Get articles delivered right to your inbox

Get the weekly article and occasional special updates delivered right to your inbox. Receive a sample chapter of my latest book just for subscribing.

By subscribing, you agree to share your email address to receive the weekly article and occasional special updates from Aaron Armstrong. Use the unsubscribe link in those emails to opt-out at any time.

a group of people, human beings, around a table

What does it mean to be human?

What does it mean to be human? There is much discussion in society about gender and defining what it means to be male or female. Yet this question, the starting point to any discussion of identity, is given little honest thought. And when it does come around, discussion typically revolves around potential or utility. To be a human is based on what we might become, or what we actually do.

When someone asks us what we do for a living, for example, we say “I am a [fill in the blank].” When we talk about protecting the most vulnerable, it’s usually with an eye toward what they could be, whether a doctor, dentist, or delivery person. But I don’t think this kind of utilitarian approach to defining humanity works. It’s what we see the entire world trying to do every day, and it doesn’t make sense.

Thinking beyond utility

If our identity is based on our job, education, intelligence, sexuality, or anything else you can think of, we’re thinking too small. We’re thinking in ways our Creator never intended for us. He gives us a better answer to the question we’re asking.

God knows what makes a person a person because he’s the One who made us. So how does he define humanity? How does God answer the question? God says that a human being is a being who is made in his image. (Gen. 1:26)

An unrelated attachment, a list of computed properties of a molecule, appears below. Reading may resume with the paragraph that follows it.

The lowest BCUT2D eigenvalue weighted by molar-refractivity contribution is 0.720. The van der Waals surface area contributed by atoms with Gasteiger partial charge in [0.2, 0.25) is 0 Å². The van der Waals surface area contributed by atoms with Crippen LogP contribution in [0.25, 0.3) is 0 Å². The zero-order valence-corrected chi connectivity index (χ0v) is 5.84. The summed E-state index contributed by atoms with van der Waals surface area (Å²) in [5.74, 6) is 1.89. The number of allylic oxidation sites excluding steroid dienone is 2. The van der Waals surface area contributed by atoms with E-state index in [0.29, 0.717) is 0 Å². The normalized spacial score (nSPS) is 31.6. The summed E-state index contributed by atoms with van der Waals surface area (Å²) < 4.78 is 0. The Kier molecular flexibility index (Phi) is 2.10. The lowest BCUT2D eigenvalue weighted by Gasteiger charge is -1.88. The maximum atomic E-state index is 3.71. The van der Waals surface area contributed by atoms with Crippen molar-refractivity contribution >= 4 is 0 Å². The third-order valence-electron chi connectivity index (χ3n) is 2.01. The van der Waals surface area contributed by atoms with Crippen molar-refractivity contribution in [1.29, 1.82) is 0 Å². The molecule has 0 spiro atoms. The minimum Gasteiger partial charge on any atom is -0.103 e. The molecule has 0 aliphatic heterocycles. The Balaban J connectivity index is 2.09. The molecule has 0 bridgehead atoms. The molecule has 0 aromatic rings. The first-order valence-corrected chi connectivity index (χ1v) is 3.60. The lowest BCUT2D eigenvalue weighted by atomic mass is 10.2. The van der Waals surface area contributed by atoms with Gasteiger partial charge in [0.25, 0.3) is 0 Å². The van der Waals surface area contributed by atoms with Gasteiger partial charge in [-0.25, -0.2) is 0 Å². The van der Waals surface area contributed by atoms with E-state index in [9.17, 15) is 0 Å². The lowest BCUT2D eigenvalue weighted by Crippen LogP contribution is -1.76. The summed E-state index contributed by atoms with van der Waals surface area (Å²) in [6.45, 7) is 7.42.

Clear as mud, right?

To be made in God’s image

If being a human is to be one made in the image of our creator, what does that actually mean? The Bible says that God according to his likeness, but doesn’t leave a detailed outline of what precisely that means. The story of creation wasn’t meant for that, and that’s okay. But it doesn’t mean that we don’t have clues to the answer in the rest of the Bible. We do. And what the Bible describes is that for humanity to be God’s image bearers, we act as mirrors, reflecting something of God’s attributes to the rest of creation in three distinct but complementary ways:

Our nature

By virtue of being made like him, we share characteristics with God, our Creator. God made us as creative and communicative beings, because he too is creative and communicative. We are logical and rational beings, just as he is. We are capable of being moral and compassionate beings, just like him. All of these are inherent to our nature, hardwired into our DNA.

Our actions

Humanity is given authority and responsibility over the rest of creation. This is what’s meant by the terms “rule” and “subdue” (CSB), or to “have dominion” (ESV). We “subdue” the earth, harnessing its resources for human flourishing, which naturally encourages wise technological and scientific development. In our dominion or ruling over creation, we not only resemble God using our shared characteristics, but we reflect God in managing the resources he has provided responsibly.

Our relationships

All humans are designed for relationships (even introverts like me). Of all the things God created, the only thing he deemed “not good” was that man should be alone (Gen. 2:18). The man needed a complement, someone like him who would be his equal, which led to the creation of the first woman from his side. In our relationships, both marital and platonic, we reflect God’s Trinitarian nature, existing in eternal community as the Father, Son, and Spirit.

We are what our Creator says we are

So even as Christians work to answer questions around gender and what it means to be male or female, working to uphold the truth that God created us male and female intentionally and distinctly, we cannot forget this.

The characteristics that God has imbued us with are unique to us, and are fundamental ways in which we resemble God. And although our sin twists and perverts our ability to rightly reflect God, we still reflect him in some way. Regardless of how we feel, regardless of what other messages we’re bombarded with, regardless of our own sins, we are what our Creator says we are: his image bearers, and no one and nothing can take this away from us.

Photo by Zach Reiner on Unsplash

Scroll to Top